Gil accepts all of this time travel as if it were his destiny. He mixes naturally with whomever he meets. Artists (Picasso, Man Ray, Salvador Dalí), filmmakers (Luis Buñuel), musicians (Noel Coward, Joséphine Baker), and of course the writers (along with Hem and F Scott we run into T.S. Eliot and Djuna Barnes). Gil meets Picasso’s mistress and muse, Adriana, played by Marion Cotillard. This lovely woman of the 1920s is perfect for him. Much of the fun and heart of Midnight in Paris stems from how Gil comes to realize that pining for some ultimately unattainable time and woman can never work out.
The movie is derailed briefly in the contemporary scenes due to a sit-com plot point device that was stale back on Three’s Company when Jack Tripper pretended to be gay to trick his landlord into letting him live with Chrissy. But that distraction doesn’t last long, and is more than redeemed by scenes such as when Gil meets the surrealists Luis Buñuel and Dalí (a playful Adrien Brody) Gil gives Buñuel one of his themes that will eventually be the basis of his classic The Discreet Charm of the Bourgeoisie.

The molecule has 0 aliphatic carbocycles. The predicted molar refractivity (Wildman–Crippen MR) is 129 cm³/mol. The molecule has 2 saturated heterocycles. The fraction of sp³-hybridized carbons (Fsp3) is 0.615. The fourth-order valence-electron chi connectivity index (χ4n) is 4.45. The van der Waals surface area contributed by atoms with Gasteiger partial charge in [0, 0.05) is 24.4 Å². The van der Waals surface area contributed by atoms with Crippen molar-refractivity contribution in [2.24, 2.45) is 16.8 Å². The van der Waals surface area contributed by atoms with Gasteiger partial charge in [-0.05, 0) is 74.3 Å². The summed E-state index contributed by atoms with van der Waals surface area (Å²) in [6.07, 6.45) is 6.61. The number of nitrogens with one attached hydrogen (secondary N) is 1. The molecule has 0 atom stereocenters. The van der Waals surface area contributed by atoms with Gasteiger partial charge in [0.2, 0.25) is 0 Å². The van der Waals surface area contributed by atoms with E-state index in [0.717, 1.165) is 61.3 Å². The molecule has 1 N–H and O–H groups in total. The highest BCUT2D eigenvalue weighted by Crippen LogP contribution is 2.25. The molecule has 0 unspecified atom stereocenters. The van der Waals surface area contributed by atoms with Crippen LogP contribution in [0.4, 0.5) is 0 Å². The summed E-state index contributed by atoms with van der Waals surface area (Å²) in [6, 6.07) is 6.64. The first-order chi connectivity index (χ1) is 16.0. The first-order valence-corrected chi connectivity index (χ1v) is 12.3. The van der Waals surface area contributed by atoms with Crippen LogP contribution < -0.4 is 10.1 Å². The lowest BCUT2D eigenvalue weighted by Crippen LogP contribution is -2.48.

Midnight in Paris is the first Woody Allen movie I’ve seen in the theater since Manhattan Murder Mystery. While Paris doesn’t always work, it is refreshing to still walk into a Woody Allen movie, see those familiar white titles against the black background, hear some jazz on the soundtrack, and watch a new set of actors play out Allen’s fantasies.
Actors always talk about how, when he contacts them to be in his movies, they jump at the chance. Even though Allen hasn’t made a great movie since the mid-eighties. And some would argue earlier. He’ll never make Annie Hall Again or Manhattan II. He has no interest in it, and it wouldn’t be very good if he tried. What we do have is an iconoclast filmmaker who doesn’t know about trends, makes the exact movie he wants to make (at this point, only in Europe, with European financing), with whomever he wants.
Midnight in Paris is a hoot, a gentle bon bon of a movie that asks that you don’t take it too seriously and to enjoy its simple story. If you see one movie this year that makes a Djuna Barnes cultural reference, it should be Midnight in Paris.
Tree of Life. Whatever this movie ends up being about, it will look gorgeous. Brad Pitt plays a father in some scenes, and later, after, Sean Penn plays one of his grown up sons. There's shots of oceans and sun and rain and other elements.